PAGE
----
Harkening the loud claps : the representations of Hijras in Bollywood, Indian Anglophone literature and life writings from 1990 to 2020

  • Rukhsar Hussain

Student thesis: Doctoral Thesis


Since the 1990s, there has been a noteworthy shift in the way hijras are perceived and represented in India. They have become hyper-visible in Indian literature, cinema, media and other digital spaces, and have been unanimously categorized as the quintessential third gender and also as transgender. The reasons for this increased presence in hijra representations are many, including globalisation and international funding for NGOs. Interestingly, the 1990s has also marked a time of deep political unrest in Indian political and social life. 1990s saw the rise of right-wing conservative politics, which was based on an exclusionary model of Hindu nationalism, as Bhartiya Janata Party (BJP) emerged as the second largest political party in India. BJP won the national election in 2014 and continues to remain in power since then, under the governance of the current Indian prime minister, Narendra Modi. The last two decades have also seen a rise in populism in India which has made lives of marginalised communities at a further risk. Within these political tensions, hijra representations, as well as their legal rights, have increased. In this thesis, I aim to look at these contradictions by studying creative representations of hijras. I argue that creative representations offer an expansive space to understand hijra existence in India post 1990s. Based on my analysis of hijra representations in three mediums – Bollywood cinema, anglophone literary fiction and hijra life writings – I manifest the ways in which Hindutva ideologies have been deployed alongside hijra presence in these cultural forms. Hindutva ideologies label certain hijra subjects as legitimate while others are “relegated as dangerous and excluded from the gates of the Indian nation-state” (Dasgupta and DasGupta 2018, 3). Those who are deemed as ‘dangerous’ are the ones who cannot tap into the narratives of a progressive India. These mainly include hijras who are uneducated and belong to ‘othered’ castes and religions or/and are from rural areas. As these exclusionary narratives are represented or reflected in the highly creative and imaginative modes, a better understanding of hijra experience in contemporary India emerge. Furthermore, the selected mediums, though highly different from each other in terms of their production, purpose, audiences and circulation, are embedded in discussions of gender, sexuality, religion, caste and nationalism. Therefore, these representations provide an understanding of hijras through intersectional experiences which offer a critique of Hindutva ideologies. I situate this thesis in conversation with area-specific queer theorists and contribute to the broad genre of queer of colour critique. By looking at hijra representation in differentgenres and in their intersection with caste, class, religion and nationalism, I move away from studying hijras as an isolated community (like most previous studies have done) to understanding them as a community rooted in region-specific cultural discourses. Hence, my thesis will open new ways of conceiving hijra subjectivities and provide a better understanding of hijra existence in the contemporary India under a conservative cis heteropatriarchal regime. My thesis will also be the first major book-length comparative study of hijra representations in fiction, film, and autobiography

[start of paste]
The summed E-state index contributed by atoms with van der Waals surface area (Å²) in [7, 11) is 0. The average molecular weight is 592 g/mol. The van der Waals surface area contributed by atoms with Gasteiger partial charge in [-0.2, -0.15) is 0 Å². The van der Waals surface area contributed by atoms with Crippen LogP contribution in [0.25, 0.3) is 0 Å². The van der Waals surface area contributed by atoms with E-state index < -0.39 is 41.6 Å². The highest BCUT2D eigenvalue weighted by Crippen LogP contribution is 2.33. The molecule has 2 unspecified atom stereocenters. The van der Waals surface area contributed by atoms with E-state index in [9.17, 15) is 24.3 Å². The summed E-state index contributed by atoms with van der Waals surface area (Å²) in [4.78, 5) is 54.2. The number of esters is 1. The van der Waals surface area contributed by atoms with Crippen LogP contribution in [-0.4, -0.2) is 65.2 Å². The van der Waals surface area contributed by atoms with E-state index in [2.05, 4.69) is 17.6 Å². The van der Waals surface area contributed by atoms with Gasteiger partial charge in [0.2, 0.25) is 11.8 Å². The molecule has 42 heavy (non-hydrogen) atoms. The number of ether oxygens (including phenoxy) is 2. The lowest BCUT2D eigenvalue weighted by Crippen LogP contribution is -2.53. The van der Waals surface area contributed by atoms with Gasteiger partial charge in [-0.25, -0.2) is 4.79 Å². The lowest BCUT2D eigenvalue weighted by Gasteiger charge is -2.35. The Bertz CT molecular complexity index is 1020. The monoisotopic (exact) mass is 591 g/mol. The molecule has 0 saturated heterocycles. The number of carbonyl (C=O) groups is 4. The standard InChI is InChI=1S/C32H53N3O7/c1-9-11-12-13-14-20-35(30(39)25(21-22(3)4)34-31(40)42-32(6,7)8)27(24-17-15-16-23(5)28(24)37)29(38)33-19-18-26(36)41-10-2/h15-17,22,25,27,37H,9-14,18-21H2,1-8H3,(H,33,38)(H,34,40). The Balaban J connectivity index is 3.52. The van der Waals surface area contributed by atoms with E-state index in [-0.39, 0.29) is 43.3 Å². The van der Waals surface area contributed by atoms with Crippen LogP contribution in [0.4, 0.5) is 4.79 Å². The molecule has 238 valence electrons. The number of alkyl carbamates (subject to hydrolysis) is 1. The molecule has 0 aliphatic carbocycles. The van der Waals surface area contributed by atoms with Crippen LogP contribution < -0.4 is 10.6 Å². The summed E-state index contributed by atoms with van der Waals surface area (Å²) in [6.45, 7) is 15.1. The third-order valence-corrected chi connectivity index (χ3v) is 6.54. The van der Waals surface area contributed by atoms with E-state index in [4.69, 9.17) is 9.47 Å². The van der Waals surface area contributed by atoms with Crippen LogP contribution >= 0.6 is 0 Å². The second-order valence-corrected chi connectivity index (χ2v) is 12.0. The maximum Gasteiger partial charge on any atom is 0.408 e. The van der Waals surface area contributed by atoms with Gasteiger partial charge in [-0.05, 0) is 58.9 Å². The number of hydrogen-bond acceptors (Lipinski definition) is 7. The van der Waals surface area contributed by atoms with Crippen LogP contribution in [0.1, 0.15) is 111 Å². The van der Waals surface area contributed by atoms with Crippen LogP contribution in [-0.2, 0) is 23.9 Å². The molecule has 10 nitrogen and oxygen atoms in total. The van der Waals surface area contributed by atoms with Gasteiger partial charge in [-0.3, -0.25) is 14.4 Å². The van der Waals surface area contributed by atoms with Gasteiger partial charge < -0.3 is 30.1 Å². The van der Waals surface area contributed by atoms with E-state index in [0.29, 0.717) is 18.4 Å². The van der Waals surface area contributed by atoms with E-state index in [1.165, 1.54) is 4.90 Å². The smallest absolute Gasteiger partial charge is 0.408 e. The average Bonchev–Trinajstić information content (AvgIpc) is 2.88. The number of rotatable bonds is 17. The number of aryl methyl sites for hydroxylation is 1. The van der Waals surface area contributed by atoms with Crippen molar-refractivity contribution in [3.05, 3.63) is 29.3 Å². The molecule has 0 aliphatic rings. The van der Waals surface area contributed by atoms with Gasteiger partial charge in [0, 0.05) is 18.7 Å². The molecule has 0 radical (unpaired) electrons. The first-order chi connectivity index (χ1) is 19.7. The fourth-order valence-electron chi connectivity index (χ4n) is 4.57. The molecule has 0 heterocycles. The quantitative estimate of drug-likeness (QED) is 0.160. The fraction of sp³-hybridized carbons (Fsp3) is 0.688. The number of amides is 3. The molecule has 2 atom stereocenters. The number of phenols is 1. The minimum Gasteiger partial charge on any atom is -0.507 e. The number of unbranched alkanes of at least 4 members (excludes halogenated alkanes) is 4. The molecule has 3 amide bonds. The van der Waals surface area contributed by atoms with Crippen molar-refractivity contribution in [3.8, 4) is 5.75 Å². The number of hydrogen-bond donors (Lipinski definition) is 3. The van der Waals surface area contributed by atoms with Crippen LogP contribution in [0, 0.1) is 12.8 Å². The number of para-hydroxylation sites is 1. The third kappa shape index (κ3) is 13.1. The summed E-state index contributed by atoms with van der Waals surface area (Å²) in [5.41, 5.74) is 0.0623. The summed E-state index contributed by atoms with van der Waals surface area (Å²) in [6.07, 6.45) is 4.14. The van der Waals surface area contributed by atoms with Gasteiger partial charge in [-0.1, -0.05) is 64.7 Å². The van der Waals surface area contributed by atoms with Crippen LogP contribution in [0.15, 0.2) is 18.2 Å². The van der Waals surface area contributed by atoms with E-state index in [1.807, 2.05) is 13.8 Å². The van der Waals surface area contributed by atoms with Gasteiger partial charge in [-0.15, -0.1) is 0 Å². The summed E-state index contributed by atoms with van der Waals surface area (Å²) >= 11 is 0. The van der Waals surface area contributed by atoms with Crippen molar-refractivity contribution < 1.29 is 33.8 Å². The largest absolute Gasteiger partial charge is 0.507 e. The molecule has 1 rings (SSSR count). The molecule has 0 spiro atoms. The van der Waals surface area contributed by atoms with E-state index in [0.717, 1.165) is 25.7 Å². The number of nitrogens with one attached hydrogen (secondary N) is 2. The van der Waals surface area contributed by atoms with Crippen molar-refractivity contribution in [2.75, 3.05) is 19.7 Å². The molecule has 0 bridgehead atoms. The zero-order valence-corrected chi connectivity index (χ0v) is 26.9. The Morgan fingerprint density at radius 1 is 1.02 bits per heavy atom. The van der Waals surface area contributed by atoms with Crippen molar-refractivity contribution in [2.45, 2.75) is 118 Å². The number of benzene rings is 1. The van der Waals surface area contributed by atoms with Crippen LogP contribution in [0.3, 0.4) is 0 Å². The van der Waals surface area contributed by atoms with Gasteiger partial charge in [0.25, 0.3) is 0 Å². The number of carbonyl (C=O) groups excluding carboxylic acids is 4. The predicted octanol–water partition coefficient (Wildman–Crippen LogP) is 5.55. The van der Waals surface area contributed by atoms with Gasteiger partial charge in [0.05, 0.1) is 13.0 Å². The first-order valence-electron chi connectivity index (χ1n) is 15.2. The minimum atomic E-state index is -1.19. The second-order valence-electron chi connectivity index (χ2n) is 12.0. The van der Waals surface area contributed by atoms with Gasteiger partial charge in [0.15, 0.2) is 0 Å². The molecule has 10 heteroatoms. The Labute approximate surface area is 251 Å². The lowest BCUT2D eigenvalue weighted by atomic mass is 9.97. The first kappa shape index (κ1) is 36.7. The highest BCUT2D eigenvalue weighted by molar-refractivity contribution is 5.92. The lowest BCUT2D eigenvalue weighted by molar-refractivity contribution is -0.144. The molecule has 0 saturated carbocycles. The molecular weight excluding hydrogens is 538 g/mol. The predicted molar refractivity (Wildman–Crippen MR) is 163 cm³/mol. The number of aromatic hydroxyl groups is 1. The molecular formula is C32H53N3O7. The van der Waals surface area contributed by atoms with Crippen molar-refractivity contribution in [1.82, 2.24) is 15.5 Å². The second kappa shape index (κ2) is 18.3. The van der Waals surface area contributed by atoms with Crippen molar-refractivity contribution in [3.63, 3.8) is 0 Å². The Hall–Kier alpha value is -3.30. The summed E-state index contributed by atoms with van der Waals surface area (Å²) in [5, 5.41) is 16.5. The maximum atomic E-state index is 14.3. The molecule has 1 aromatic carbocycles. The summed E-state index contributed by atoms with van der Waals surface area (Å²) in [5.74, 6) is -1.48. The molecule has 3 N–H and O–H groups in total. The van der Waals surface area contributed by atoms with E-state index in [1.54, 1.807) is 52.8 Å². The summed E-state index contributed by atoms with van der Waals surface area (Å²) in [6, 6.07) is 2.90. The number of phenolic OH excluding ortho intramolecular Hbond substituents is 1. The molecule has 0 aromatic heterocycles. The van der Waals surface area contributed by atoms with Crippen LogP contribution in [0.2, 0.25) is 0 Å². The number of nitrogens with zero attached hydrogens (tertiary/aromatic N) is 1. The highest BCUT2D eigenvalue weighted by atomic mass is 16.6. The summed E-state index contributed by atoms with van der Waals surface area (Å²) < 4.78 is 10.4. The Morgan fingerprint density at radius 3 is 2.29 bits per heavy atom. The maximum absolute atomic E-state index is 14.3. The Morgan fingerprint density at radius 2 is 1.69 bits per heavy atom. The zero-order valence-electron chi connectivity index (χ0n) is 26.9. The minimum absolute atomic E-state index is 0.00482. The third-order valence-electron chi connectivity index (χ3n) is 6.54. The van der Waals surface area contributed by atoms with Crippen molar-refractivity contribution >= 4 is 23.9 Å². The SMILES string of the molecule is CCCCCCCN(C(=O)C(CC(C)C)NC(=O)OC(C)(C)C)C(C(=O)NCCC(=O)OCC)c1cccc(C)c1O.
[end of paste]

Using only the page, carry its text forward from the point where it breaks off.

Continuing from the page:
Date of Award20 Sept 2022
Original languageEnglish
Awarding Institution
  • University Of Strathclyde
SponsorsUniversity of Strathclyde
SupervisorChurnjeet Mahn (Supervisor) & Yvette Taylor (Supervisor)

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